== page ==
Victoria Beckham. Brangelina. Cheryl Cole. Jordan and Peter. The media spends an inordinate amount of time and effort convincing the public that we know these ‘stars.’ Weight fluctuations, shopping trips and spurious relationship developments are given more press attention than natural disasters or government policy.
Intimate details that you would be forgiven for not knowing about your close friends are published and picked over as if they are of national importance. A magazine with the headline ‘Pete & Nikki: We’ve done it! We’ve had sex!’ selling 500,000 copies seems to epitomise this insatiable desire to monitor and judge. It is assumed that we know who Pete & Nikki are (talent less Big Brother contestants) and they are referred to as if they are the readers’ friends. Perhaps most bizarrely it is also presented as if we have been waiting desperately to hear that they have consummated their bogus media relationship. There is no reason to care what these two fame-hungry nobodies do (hopefully) in private and yet 500,000 people do. The tabloids and gossip magazines offer daily reminders that our greed for all things celeb knows no bounds.
The ‘celebrities’ who make up gossip pages are almost exclusively female. We expect physical perfection, be they singers, actresses, socialites or professional wives. Walking the dog, however, they do not have a team of professionals but are still crucified when a telescopic camera lens catches the shadow of a wrinkle or cellulite. The public are encouraged by outlets such as perezhilton.com to take a bitter satisfaction in any visible flaw. Photos of the model Agyness Deyn were on The Daily Mail’s website alongside comments that she looked like a ‘Plain Jane’ and was ‘pasty.’ What do either of these comments even mean? That by being humanly imperfect the model is a lesser person? Those in the public eye are thus encouraged to use ever more extreme surgical regimes –anyone seen Courtney Love recently? – and completely unobtainable physical ideals are created for the public. An obviously anorexic woman like Victoria Beckham sharing her ‘diet secrets’ is just madness.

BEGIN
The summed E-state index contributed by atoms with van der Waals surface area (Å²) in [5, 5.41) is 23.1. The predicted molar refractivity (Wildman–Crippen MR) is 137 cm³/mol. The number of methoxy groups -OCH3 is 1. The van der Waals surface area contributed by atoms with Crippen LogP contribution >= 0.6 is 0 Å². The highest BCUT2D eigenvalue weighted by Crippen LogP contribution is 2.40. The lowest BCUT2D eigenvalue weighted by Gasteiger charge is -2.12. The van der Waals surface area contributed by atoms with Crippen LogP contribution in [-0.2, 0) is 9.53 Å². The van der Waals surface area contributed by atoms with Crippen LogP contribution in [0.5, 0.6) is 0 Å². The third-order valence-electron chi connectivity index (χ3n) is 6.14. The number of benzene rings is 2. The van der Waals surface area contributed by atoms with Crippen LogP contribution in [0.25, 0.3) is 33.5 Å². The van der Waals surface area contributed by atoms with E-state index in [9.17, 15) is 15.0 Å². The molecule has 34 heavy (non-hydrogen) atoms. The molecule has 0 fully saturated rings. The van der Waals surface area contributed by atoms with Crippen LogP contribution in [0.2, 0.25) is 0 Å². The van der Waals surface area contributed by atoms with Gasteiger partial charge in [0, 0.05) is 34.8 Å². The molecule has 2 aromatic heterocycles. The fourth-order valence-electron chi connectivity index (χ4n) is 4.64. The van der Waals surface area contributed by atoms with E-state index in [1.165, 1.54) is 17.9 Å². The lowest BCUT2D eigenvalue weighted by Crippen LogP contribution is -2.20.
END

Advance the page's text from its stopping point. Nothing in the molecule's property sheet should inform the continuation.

We constantly look for confirmation from others and it is human nature to use other people’s judgements to formulate a personal judgement. Ordinarily, these responses come from people around us, friends, family, colleagues, even chance encounters, and all are based on some degree of real human interaction. Celebrities, on the other hand, are constantly judged and monitored by people they have never met, never will meet and who come from completely different backgrounds and cultures. Margaret Hughes, the first actress to step upon the English stage, had to deal with satire from cartoonists with whom she was acquainted, but not Perez Hilton captioning online photos with ‘Hot Mess!’ ‘I’m Old’ ‘Problem Child’ and criticising her choice of nail varnish or breast size. It is much, much more difficult to establish a coherent sense of self or even reality when you are dependant upon strangers to merit your existence. There is a strange balance of power in which the public feeds off celebrities’ lives for entertainment and the ‘glamorous’ stars see successfully entertaining this faceless mass as the ultimate achievement.
The effect of the ridiculous media circus on the animals themselves is often overlooked. We are breeding litters of neurotic, unhappy ‘stars’ who preen, pout and ultimately self-destruct. They are idolised, placed on gaudy pedestals before being torn limb from limb when success is no longer interesting. Britney Spears is a convincing example of how any imbalance (probably cultivated by life in the spotlight,) is seized upon by a media thirsty for the taste of blood and humiliation. Spears was the ultimate American sweetheart, now with the ultimate a car crash of a life. The USA – and the world –never loved her more than when she was crying on the pavement at 4am, calling the paparazzi every time she left the house and shaving her head. Lindsay Lohan was gorged on glossy magazine covers and glamorous parties, the superficial adoration requiring no talent as justification. Then, when the inevitable happened, even more column inches were generated and the tabloid editors smirked.
Home-grown examples tend to be even more tragic, think of Jordan and Kerry Katona. There are obviously those who manipulate the intensity of media attention for their own ends – Madonna, Brangelina and Julia Roberts all ride the storm – but celebrity classical conditioning still collects many victims.
The celebrity culture has come to define our society, from Gordon Brown hiring Peter Andre’s PR wizard to Gwyneth Paltrow telling us what to eat, stars achieve superificial world domination until the public turn nasty. Celebrity culture is utterly farcical and considering its devastating effect on both sides of the cage, utterly terrifying.